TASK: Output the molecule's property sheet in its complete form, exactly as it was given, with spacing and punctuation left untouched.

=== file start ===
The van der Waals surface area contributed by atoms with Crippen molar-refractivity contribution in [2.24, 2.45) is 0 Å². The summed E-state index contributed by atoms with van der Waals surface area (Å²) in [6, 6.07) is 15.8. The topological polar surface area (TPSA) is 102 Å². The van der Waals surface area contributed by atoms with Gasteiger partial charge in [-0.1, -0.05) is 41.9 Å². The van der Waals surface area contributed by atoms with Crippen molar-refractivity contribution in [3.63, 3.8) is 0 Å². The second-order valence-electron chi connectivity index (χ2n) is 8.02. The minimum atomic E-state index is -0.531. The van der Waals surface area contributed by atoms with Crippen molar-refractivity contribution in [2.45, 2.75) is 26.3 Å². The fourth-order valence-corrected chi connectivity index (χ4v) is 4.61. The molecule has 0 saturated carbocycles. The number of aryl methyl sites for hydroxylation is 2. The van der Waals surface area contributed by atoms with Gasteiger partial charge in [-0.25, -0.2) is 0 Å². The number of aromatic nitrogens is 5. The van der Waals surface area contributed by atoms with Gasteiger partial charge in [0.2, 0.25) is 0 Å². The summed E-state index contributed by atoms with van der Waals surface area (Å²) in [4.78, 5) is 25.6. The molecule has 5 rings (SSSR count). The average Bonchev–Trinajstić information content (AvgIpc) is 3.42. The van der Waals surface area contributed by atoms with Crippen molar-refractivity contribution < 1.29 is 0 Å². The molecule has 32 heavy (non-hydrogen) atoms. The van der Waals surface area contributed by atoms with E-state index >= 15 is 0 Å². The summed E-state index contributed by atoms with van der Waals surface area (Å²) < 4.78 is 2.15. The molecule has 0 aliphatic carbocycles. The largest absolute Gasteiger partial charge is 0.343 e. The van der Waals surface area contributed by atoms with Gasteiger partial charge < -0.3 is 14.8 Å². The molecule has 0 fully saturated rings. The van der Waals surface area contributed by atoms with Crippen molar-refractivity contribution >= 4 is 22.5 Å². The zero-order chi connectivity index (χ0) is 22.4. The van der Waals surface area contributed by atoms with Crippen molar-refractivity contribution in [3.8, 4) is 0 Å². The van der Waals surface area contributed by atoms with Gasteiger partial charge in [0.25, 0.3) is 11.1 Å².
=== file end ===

The van der Waals surface area contributed by atoms with Crippen molar-refractivity contribution in [2.24, 2.45) is 0 Å². The summed E-state index contributed by atoms with van der Waals surface area (Å²) in [6, 6.07) is 15.8. The topological polar surface area (TPSA) is 102 Å². The van der Waals surface area contributed by atoms with Gasteiger partial charge in [-0.1, -0.05) is 41.9 Å². The van der Waals surface area contributed by atoms with Crippen molar-refractivity contribution in [3.63, 3.8) is 0 Å². The second-order valence-electron chi connectivity index (χ2n) is 8.02. The minimum atomic E-state index is -0.531. The van der Waals surface area contributed by atoms with Crippen molar-refractivity contribution in [2.45, 2.75) is 26.3 Å². The fourth-order valence-corrected chi connectivity index (χ4v) is 4.61. The molecule has 0 saturated carbocycles. The number of aryl methyl sites for hydroxylation is 2. The van der Waals surface area contributed by atoms with Gasteiger partial charge in [-0.25, -0.2) is 0 Å². The number of aromatic nitrogens is 5. The van der Waals surface area contributed by atoms with Gasteiger partial charge in [0.2, 0.25) is 0 Å². The summed E-state index contributed by atoms with van der Waals surface area (Å²) in [4.78, 5) is 25.6. The molecule has 5 rings (SSSR count). The average Bonchev–Trinajstić information content (AvgIpc) is 3.42. The van der Waals surface area contributed by atoms with Crippen molar-refractivity contribution < 1.29 is 0 Å². The molecule has 32 heavy (non-hydrogen) atoms. The van der Waals surface area contributed by atoms with E-state index >= 15 is 0 Å². The summed E-state index contributed by atoms with van der Waals surface area (Å²) < 4.78 is 2.15. The molecule has 0 aliphatic carbocycles. The largest absolute Gasteiger partial charge is 0.343 e. The van der Waals surface area contributed by atoms with Gasteiger partial charge < -0.3 is 14.8 Å². The molecule has 0 fully saturated rings. The van der Waals surface area contributed by atoms with Crippen molar-refractivity contribution >= 4 is 22.5 Å². The zero-order chi connectivity index (χ0) is 22.4. The van der Waals surface area contributed by atoms with Crippen molar-refractivity contribution in [3.8, 4) is 0 Å². The van der Waals surface area contributed by atoms with Gasteiger partial charge in [0.25, 0.3) is 11.1 Å².